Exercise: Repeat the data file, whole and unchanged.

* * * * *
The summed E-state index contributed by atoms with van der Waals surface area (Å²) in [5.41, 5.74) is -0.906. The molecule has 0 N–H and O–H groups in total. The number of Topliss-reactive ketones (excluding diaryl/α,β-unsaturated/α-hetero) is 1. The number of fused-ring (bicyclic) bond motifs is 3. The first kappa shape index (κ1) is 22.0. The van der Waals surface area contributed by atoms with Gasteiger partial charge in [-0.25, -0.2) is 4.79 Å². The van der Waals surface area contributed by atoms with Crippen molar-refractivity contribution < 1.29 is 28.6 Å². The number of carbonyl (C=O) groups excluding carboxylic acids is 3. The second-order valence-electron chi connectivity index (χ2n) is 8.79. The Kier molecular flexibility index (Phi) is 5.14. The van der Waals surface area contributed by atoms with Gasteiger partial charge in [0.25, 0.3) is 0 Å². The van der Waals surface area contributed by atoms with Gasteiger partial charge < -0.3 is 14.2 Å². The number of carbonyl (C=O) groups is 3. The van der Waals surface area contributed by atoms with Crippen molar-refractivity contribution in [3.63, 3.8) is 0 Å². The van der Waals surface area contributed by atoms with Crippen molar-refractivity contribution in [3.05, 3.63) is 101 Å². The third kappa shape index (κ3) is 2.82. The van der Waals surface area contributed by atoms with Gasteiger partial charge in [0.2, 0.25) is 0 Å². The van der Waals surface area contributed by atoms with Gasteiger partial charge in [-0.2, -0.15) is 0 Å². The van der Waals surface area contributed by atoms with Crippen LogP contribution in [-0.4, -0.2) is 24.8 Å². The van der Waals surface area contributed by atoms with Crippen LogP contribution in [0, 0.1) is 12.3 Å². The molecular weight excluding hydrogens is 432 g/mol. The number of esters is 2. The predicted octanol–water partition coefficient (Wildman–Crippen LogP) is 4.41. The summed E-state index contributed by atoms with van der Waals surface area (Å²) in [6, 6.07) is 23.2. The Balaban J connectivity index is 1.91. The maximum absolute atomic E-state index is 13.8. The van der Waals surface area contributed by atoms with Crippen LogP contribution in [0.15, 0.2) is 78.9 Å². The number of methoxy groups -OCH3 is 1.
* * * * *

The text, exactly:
The summed E-state index contributed by atoms with van der Waals surface area (Å²) in [5.41, 5.74) is -0.906. The molecule has 0 N–H and O–H groups in total. The number of Topliss-reactive ketones (excluding diaryl/α,β-unsaturated/α-hetero) is 1. The number of fused-ring (bicyclic) bond motifs is 3. The first kappa shape index (κ1) is 22.0. The van der Waals surface area contributed by atoms with Gasteiger partial charge in [-0.25, -0.2) is 4.79 Å². The van der Waals surface area contributed by atoms with Crippen molar-refractivity contribution < 1.29 is 28.6 Å². The number of carbonyl (C=O) groups excluding carboxylic acids is 3. The second-order valence-electron chi connectivity index (χ2n) is 8.79. The Kier molecular flexibility index (Phi) is 5.14. The van der Waals surface area contributed by atoms with Gasteiger partial charge in [0.25, 0.3) is 0 Å². The van der Waals surface area contributed by atoms with Gasteiger partial charge < -0.3 is 14.2 Å². The number of carbonyl (C=O) groups is 3. The van der Waals surface area contributed by atoms with Crippen molar-refractivity contribution in [3.63, 3.8) is 0 Å². The van der Waals surface area contributed by atoms with Crippen molar-refractivity contribution in [3.05, 3.63) is 101 Å². The third kappa shape index (κ3) is 2.82. The van der Waals surface area contributed by atoms with Gasteiger partial charge in [0.2, 0.25) is 0 Å². The van der Waals surface area contributed by atoms with Gasteiger partial charge in [-0.2, -0.15) is 0 Å². The van der Waals surface area contributed by atoms with Crippen LogP contribution in [-0.4, -0.2) is 24.8 Å². The van der Waals surface area contributed by atoms with Crippen LogP contribution in [0, 0.1) is 12.3 Å². The molecular weight excluding hydrogens is 432 g/mol. The number of esters is 2. The predicted octanol–water partition coefficient (Wildman–Crippen LogP) is 4.41. The summed E-state index contributed by atoms with van der Waals surface area (Å²) in [6, 6.07) is 23.2. The Balaban J connectivity index is 1.91. The maximum absolute atomic E-state index is 13.8. The van der Waals surface area contributed by atoms with Crippen LogP contribution in [0.15, 0.2) is 78.9 Å². The number of methoxy groups -OCH3 is 1.